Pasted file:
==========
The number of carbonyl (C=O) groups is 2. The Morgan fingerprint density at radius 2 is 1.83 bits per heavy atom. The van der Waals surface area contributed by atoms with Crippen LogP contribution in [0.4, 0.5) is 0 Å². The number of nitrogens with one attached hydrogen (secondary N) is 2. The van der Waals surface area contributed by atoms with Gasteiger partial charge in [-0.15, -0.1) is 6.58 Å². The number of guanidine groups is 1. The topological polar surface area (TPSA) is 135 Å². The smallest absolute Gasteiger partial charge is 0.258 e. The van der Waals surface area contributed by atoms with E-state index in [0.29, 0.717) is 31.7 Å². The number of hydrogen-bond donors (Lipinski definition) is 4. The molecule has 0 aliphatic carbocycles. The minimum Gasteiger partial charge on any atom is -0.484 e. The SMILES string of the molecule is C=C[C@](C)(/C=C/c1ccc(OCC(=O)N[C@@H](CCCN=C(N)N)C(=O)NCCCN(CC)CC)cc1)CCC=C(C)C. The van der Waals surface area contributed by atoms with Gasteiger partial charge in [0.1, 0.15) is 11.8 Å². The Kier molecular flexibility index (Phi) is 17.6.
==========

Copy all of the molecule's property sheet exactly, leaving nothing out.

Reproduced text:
The number of carbonyl (C=O) groups is 2. The Morgan fingerprint density at radius 2 is 1.83 bits per heavy atom. The van der Waals surface area contributed by atoms with Crippen LogP contribution in [0.4, 0.5) is 0 Å². The number of nitrogens with one attached hydrogen (secondary N) is 2. The van der Waals surface area contributed by atoms with Gasteiger partial charge in [-0.15, -0.1) is 6.58 Å². The number of guanidine groups is 1. The topological polar surface area (TPSA) is 135 Å². The smallest absolute Gasteiger partial charge is 0.258 e. The van der Waals surface area contributed by atoms with E-state index in [0.29, 0.717) is 31.7 Å². The number of hydrogen-bond donors (Lipinski definition) is 4. The molecule has 0 aliphatic carbocycles. The minimum Gasteiger partial charge on any atom is -0.484 e. The SMILES string of the molecule is C=C[C@](C)(/C=C/c1ccc(OCC(=O)N[C@@H](CCCN=C(N)N)C(=O)NCCCN(CC)CC)cc1)CCC=C(C)C. The van der Waals surface area contributed by atoms with Gasteiger partial charge in [0.1, 0.15) is 11.8 Å². The Kier molecular flexibility index (Phi) is 17.6.